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16. DOES WITHHOLDING ON WAGES CONSTITUTE INVOLUNTARY SERVITUDE IN VIOLATION OF THE THIRTEENTH AMENDMENT?

The Thirteenth Amendment provides that "[n]either slavery nor involuntary servitude ....shall exist in the United States ...." Although the Supreme Court has upheld the constitutionality of income tax withholding, in the context of the corporate income tax, as early as 1916,83 a few taxpayers have still contended, unsuccessfully, that to require an employer, without compensation, to withhold income taxes from the wages of employees places the employer in involuntary servitude in violation of the Thirteenth Amendment.84 The courts have consistently and repeatedly held that a requirement of governmental service of this character does not constitute involuntary servitude. A government has the right to require certain actions of its citizens, including income tax withholding, jury service, and military service.85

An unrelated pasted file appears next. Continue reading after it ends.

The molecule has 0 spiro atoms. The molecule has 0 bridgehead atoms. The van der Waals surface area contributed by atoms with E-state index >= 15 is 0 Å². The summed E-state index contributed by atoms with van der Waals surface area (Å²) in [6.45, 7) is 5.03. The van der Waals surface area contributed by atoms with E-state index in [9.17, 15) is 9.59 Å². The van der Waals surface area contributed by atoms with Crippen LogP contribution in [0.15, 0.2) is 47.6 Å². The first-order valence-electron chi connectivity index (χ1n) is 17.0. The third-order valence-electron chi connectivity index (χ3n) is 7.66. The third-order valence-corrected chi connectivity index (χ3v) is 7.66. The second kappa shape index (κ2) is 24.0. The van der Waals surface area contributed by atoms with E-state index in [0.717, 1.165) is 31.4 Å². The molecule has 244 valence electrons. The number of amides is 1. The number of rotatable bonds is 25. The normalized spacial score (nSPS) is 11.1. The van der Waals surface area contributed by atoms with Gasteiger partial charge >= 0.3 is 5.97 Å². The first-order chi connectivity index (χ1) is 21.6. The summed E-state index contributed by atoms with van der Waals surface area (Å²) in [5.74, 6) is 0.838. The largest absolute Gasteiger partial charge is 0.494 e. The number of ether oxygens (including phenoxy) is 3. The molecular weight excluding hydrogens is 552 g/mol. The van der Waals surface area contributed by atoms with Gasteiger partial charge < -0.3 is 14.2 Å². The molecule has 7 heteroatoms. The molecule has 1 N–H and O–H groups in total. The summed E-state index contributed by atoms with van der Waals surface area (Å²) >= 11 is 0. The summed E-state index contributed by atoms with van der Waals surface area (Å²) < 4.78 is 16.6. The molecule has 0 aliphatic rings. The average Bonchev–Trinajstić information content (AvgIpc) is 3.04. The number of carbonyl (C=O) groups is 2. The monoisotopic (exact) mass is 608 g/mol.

83 Brushaber v. Union Pacific Railroad Co., 240 U.S.1(1916).

84 See, for example, Lorre, Jr. v. United States, 40 A.F.T.R. 2d 5664 (W.D. Tex. 1977); and United States v. Awerkamp, 34 AF.T.R. 2d 5086 (7th Cir.1974).

85 See, Arver v. United States, 245 U.S. 366 (1918); Butler v. Perry, 240 U.S. 328 (1916); and Robertson v. Baldwin,165 US. 275 (1897).
 


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